tinually upon the rack. There was no likelihood,' he says, my ever being able to keep her, and I was fully persuaded that her beauty would gain her a husband; the thought too of missing the prize was a double death, and I often fancied myself in the strong hold of jealousy as a disappointed lover. But all these cutting considerations were fetched as from futurity, for I was by no means an injured lorer; as I found her the most chaste, affectionale, constant, prudent, indulgent soul that I ever met with. She would bave made an excellent wife if Providence had cast her into the lap of a person worthy of her. But I am fully convinced that persons are coupled in Heaven; for never did two souls love each other more than we did, nor could any bind themselves to each other stronger with mutual promises and vows; but every effort proved abortive, for whom God hath not joined together, a mere trifle will put asunder.'
The sequel of the story is characteristic in all respects. After living about a year and a half in what he calls not unhappily “this lingering happiness,' a brother-in-law offered to teach him the trade of gun-making. Accordingly he left his place, walked now and then thirty miles with a light heart to visit his mistress, applied diligently to his new occupation, and expected soon to be in a situation which would enable him to work for hiinself and marry. But this brother-in-law became a drunkard, neglected his business, and at length ran away. "I was now,' says Huntington, 'worse off than ever. My clothes were bad, so that I was not fit for servitude ; nor had I learned enough to get my bread at the business; and as for my endeavouring to save money for clothes at day labour in the Weald of Kent, it is like fetching a penny at a tiine out of Pharaoh's brick-kilns, where a double task must be performed, and no materials allowed. The tailor and his wife began to look coldly on bim, and secretly to wish that their daughter would disengage her affections, and he honestly acknowledges they were right in this, for that he was as whimsical as an Arminian prophet, and as wild as an ass's colt. A suitor, in advantageous circumstances, presented himself, and was encouraged, but not by the girl herself; and when Huntington had lost all hopes of ever inaking her bis wife, then, and not till then, the consequences which were to be expected from such an attachment ensued. It is a black story, and he himself has not concealed that he was mainly influenced by malice towards the man who was likely to be bis successful rival. He engaged himself to serve in a distant part of the country; she vowed constancy at their parting, and he accepted those vows though with a persuasion upon his mind that she would never be his wife, and that he should never see her more: such persuasions are sometimes nothing more than resolutions
which a man has not yet acknowledged to himself. • When I took my leave,' says he, "I left her with a heavy heart, and a beavy heart I carried with me; and it was a final leave that I had taken, for I never saw her again from that hour to this.' In due time he received a visit from the parish officers of Frittenden; and, if he might be believed, the father refused to let him marry the girl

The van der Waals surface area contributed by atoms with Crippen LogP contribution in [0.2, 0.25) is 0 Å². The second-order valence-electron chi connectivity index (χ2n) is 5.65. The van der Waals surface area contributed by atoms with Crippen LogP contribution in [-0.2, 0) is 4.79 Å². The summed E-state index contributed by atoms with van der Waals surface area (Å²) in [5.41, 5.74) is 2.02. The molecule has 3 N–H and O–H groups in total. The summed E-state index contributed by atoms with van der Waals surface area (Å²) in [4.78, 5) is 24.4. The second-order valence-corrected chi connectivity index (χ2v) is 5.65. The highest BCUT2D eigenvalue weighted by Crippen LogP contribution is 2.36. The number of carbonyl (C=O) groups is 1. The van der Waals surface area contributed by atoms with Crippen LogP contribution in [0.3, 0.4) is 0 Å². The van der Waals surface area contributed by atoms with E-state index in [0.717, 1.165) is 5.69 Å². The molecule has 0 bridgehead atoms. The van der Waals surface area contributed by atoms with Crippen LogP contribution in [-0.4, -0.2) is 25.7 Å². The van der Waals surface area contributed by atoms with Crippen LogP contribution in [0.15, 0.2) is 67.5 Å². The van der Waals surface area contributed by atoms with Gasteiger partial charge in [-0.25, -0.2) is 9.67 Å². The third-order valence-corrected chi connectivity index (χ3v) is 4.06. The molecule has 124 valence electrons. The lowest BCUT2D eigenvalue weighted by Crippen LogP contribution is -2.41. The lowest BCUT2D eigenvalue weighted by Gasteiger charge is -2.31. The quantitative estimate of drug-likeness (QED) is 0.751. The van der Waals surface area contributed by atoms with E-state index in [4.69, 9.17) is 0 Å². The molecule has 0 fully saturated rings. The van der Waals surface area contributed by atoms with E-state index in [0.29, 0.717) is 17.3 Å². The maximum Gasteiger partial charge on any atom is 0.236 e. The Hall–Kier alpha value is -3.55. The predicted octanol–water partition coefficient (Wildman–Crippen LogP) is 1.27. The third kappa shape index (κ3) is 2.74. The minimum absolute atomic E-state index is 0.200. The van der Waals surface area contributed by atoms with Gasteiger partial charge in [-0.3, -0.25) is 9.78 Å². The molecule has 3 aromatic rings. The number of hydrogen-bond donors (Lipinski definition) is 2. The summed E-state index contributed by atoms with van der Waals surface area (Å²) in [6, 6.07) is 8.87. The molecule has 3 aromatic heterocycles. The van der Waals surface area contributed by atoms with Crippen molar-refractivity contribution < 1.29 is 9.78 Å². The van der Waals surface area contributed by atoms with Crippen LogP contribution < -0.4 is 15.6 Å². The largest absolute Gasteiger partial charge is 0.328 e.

, and the parish officers opposed the marriage also, because he belonged to their parish at that time, and they were afraid of a large family coming on them as a charge. But he may reasonably be suspected of falsifying this part of his story. Be that as it may, he engaged to pay the regular sum for the maintenance of the child; and when he was obliged by illness to give up his place, and could pay it no longer, he eloped and changed bis name that he might elude inquiry.
The S. S. has related part of this story with feeling as well as truth; in other parts there is a strange mixture of canting, and of more extraordinary effrontery. It is evident that he loved the girl
. • Since I have been capable of judging,' he says, ' I have often put her in the balance, and of a moral person I never saw a more amiable character. Though Solomon found not one faithful a thousand, yet I found the first faithful to me.' He strove to attach himself to other women, but in vain; the first in his affections would be the uppermost: the more he strove against that love the more it preyed upon his spirits, and he laboured under this burden for many years.
Conscience also in his own words) began to make strange work within for what I had done; insomuch that at times my sleep departed from me, and I scarcely closed my eyes for whole nights together, and yet at certain intervals cruel jealousy gathered a desperate balın from the crime itself.! He declares that he kept his vows to her till she was married to another, and that, if he remembers rightly, he had heard of her death before he married. But the manner in which he reconciles the story with his faith, and the impudence with which he comments upon it, are no less curious than characteristic. She was appointed for another,' he says, and I have got the woman that was appointed for me. I believe these things
are as firmly settled in God's decrees, as the certain salvation of God's elect.' The character of the man
and of the congregation to whom his writings were addressed, is shown in a more remarkable light by the manner in which he reconciles himself to the remembrance of his own conduct. Notwithstanding every crime that I have committed,' says the minister at Providence Chapel, “ I verily believe I shall be found in the great day among those“ which were not defiled with women," who are called virgin souls.' This uncom. monly impudent assertion he makes upon the ground that this sın